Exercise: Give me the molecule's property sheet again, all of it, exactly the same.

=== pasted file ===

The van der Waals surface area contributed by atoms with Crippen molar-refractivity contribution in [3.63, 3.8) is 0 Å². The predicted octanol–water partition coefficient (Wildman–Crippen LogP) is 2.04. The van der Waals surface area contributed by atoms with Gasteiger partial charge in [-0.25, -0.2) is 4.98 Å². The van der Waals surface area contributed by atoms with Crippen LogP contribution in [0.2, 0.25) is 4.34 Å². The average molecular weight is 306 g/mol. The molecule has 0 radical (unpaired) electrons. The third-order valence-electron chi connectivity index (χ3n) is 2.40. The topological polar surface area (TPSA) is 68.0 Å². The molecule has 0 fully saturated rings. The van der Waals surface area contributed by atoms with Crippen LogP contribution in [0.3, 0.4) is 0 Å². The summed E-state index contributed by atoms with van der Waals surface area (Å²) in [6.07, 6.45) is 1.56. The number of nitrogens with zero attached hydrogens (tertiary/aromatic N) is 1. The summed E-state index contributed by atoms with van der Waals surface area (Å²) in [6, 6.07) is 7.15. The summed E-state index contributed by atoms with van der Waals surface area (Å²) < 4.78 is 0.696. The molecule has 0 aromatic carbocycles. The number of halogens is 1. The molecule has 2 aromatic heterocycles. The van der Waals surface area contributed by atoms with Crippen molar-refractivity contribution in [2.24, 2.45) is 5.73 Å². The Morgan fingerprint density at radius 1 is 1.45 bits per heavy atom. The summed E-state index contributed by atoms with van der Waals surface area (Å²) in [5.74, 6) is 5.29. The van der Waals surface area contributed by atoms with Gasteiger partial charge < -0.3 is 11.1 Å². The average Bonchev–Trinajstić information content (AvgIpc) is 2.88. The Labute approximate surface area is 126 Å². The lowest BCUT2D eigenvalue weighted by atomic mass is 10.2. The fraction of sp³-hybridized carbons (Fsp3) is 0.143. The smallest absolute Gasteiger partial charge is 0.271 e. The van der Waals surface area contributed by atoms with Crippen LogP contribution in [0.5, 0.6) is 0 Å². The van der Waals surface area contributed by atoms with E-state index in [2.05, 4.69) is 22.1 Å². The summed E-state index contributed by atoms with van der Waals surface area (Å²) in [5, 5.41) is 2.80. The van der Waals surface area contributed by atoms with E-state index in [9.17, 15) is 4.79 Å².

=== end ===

The van der Waals surface area contributed by atoms with Crippen molar-refractivity contribution in [3.63, 3.8) is 0 Å². The predicted octanol–water partition coefficient (Wildman–Crippen LogP) is 2.04. The van der Waals surface area contributed by atoms with Gasteiger partial charge in [-0.25, -0.2) is 4.98 Å². The van der Waals surface area contributed by atoms with Crippen LogP contribution in [0.2, 0.25) is 4.34 Å². The average molecular weight is 306 g/mol. The molecule has 0 radical (unpaired) electrons. The third-order valence-electron chi connectivity index (χ3n) is 2.40. The topological polar surface area (TPSA) is 68.0 Å². The molecule has 0 fully saturated rings. The van der Waals surface area contributed by atoms with Crippen LogP contribution in [0.3, 0.4) is 0 Å². The summed E-state index contributed by atoms with van der Waals surface area (Å²) in [6.07, 6.45) is 1.56. The number of nitrogens with zero attached hydrogens (tertiary/aromatic N) is 1. The summed E-state index contributed by atoms with van der Waals surface area (Å²) in [6, 6.07) is 7.15. The summed E-state index contributed by atoms with van der Waals surface area (Å²) < 4.78 is 0.696. The molecule has 0 aromatic carbocycles. The number of halogens is 1. The molecule has 2 aromatic heterocycles. The van der Waals surface area contributed by atoms with Crippen molar-refractivity contribution in [2.24, 2.45) is 5.73 Å². The Morgan fingerprint density at radius 1 is 1.45 bits per heavy atom. The summed E-state index contributed by atoms with van der Waals surface area (Å²) in [5.74, 6) is 5.29. The van der Waals surface area contributed by atoms with Gasteiger partial charge < -0.3 is 11.1 Å². The average Bonchev–Trinajstić information content (AvgIpc) is 2.88. The Labute approximate surface area is 126 Å². The lowest BCUT2D eigenvalue weighted by atomic mass is 10.2. The fraction of sp³-hybridized carbons (Fsp3) is 0.143. The smallest absolute Gasteiger partial charge is 0.271 e. The van der Waals surface area contributed by atoms with Crippen LogP contribution in [0.5, 0.6) is 0 Å². The van der Waals surface area contributed by atoms with E-state index in [2.05, 4.69) is 22.1 Å². The summed E-state index contributed by atoms with van der Waals surface area (Å²) in [5, 5.41) is 2.80. The van der Waals surface area contributed by atoms with E-state index in [9.17, 15) is 4.79 Å².